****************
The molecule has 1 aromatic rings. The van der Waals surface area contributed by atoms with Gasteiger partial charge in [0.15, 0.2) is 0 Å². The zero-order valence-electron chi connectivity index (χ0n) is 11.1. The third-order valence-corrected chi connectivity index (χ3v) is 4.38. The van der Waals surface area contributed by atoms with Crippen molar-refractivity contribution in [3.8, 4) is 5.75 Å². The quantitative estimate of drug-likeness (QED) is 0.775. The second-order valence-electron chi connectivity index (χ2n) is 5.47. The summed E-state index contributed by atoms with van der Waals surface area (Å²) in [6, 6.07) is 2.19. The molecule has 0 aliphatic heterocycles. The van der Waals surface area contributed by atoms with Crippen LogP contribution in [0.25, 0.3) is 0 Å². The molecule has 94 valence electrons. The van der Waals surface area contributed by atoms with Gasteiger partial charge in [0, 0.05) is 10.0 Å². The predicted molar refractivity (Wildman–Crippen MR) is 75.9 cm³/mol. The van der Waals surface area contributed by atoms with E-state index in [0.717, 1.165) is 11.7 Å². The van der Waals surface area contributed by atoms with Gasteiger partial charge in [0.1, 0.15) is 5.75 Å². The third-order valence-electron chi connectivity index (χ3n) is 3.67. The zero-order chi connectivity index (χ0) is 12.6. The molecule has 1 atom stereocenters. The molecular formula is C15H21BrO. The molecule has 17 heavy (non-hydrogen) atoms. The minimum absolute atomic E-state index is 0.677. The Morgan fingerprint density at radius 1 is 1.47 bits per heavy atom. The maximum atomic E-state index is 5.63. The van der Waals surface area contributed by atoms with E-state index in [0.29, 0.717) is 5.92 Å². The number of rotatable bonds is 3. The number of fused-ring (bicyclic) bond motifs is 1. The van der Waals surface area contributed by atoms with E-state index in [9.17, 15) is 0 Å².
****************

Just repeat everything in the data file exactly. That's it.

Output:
The molecule has 1 aromatic rings. The van der Waals surface area contributed by atoms with Gasteiger partial charge in [0.15, 0.2) is 0 Å². The zero-order valence-electron chi connectivity index (χ0n) is 11.1. The third-order valence-corrected chi connectivity index (χ3v) is 4.38. The van der Waals surface area contributed by atoms with Crippen molar-refractivity contribution in [3.8, 4) is 5.75 Å². The quantitative estimate of drug-likeness (QED) is 0.775. The second-order valence-electron chi connectivity index (χ2n) is 5.47. The summed E-state index contributed by atoms with van der Waals surface area (Å²) in [6, 6.07) is 2.19. The molecule has 0 aliphatic heterocycles. The van der Waals surface area contributed by atoms with Crippen LogP contribution in [0.25, 0.3) is 0 Å². The molecule has 94 valence electrons. The van der Waals surface area contributed by atoms with Gasteiger partial charge in [0, 0.05) is 10.0 Å². The predicted molar refractivity (Wildman–Crippen MR) is 75.9 cm³/mol. The van der Waals surface area contributed by atoms with E-state index in [0.717, 1.165) is 11.7 Å². The van der Waals surface area contributed by atoms with Gasteiger partial charge in [0.1, 0.15) is 5.75 Å². The third-order valence-electron chi connectivity index (χ3n) is 3.67. The zero-order chi connectivity index (χ0) is 12.6. The molecule has 1 atom stereocenters. The molecular formula is C15H21BrO. The molecule has 17 heavy (non-hydrogen) atoms. The minimum absolute atomic E-state index is 0.677. The Morgan fingerprint density at radius 1 is 1.47 bits per heavy atom. The maximum atomic E-state index is 5.63. The van der Waals surface area contributed by atoms with E-state index in [0.29, 0.717) is 5.92 Å². The number of rotatable bonds is 3. The number of fused-ring (bicyclic) bond motifs is 1. The van der Waals surface area contributed by atoms with E-state index in [9.17, 15) is 0 Å².